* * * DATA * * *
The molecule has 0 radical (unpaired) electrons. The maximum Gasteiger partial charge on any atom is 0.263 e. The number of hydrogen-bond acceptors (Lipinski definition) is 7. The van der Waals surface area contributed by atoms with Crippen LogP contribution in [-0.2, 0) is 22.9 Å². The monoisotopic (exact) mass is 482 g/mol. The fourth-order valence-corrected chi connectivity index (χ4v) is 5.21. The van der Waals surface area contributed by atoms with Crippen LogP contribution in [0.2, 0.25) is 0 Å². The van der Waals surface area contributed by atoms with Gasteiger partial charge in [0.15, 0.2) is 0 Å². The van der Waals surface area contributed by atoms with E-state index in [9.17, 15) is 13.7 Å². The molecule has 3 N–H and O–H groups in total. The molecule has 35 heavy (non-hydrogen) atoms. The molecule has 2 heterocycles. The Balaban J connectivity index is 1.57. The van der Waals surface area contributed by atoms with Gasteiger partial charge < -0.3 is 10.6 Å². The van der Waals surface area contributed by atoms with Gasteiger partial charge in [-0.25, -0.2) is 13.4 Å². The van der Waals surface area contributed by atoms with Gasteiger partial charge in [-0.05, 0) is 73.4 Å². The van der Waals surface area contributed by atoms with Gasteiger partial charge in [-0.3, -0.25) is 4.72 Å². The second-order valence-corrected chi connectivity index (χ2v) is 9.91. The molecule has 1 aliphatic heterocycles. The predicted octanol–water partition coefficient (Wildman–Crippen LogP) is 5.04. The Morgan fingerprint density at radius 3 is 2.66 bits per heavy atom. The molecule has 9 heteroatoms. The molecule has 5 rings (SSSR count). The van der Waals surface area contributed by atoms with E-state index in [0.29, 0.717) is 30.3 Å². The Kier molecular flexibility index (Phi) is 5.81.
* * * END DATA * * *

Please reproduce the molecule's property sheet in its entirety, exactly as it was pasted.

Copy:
The molecule has 0 radical (unpaired) electrons. The maximum Gasteiger partial charge on any atom is 0.263 e. The number of hydrogen-bond acceptors (Lipinski definition) is 7. The van der Waals surface area contributed by atoms with Crippen LogP contribution in [-0.2, 0) is 22.9 Å². The monoisotopic (exact) mass is 482 g/mol. The fourth-order valence-corrected chi connectivity index (χ4v) is 5.21. The van der Waals surface area contributed by atoms with Crippen LogP contribution in [0.2, 0.25) is 0 Å². The van der Waals surface area contributed by atoms with Gasteiger partial charge in [0.15, 0.2) is 0 Å². The van der Waals surface area contributed by atoms with E-state index in [9.17, 15) is 13.7 Å². The molecule has 3 N–H and O–H groups in total. The molecule has 35 heavy (non-hydrogen) atoms. The molecule has 2 heterocycles. The Balaban J connectivity index is 1.57. The van der Waals surface area contributed by atoms with Gasteiger partial charge < -0.3 is 10.6 Å². The van der Waals surface area contributed by atoms with Gasteiger partial charge in [-0.25, -0.2) is 13.4 Å². The van der Waals surface area contributed by atoms with Gasteiger partial charge in [-0.05, 0) is 73.4 Å². The van der Waals surface area contributed by atoms with Gasteiger partial charge in [-0.3, -0.25) is 4.72 Å². The second-order valence-corrected chi connectivity index (χ2v) is 9.91. The molecule has 1 aliphatic heterocycles. The predicted octanol–water partition coefficient (Wildman–Crippen LogP) is 5.04. The Morgan fingerprint density at radius 3 is 2.66 bits per heavy atom. The molecule has 9 heteroatoms. The molecule has 5 rings (SSSR count). The van der Waals surface area contributed by atoms with E-state index in [0.29, 0.717) is 30.3 Å². The Kier molecular flexibility index (Phi) is 5.81.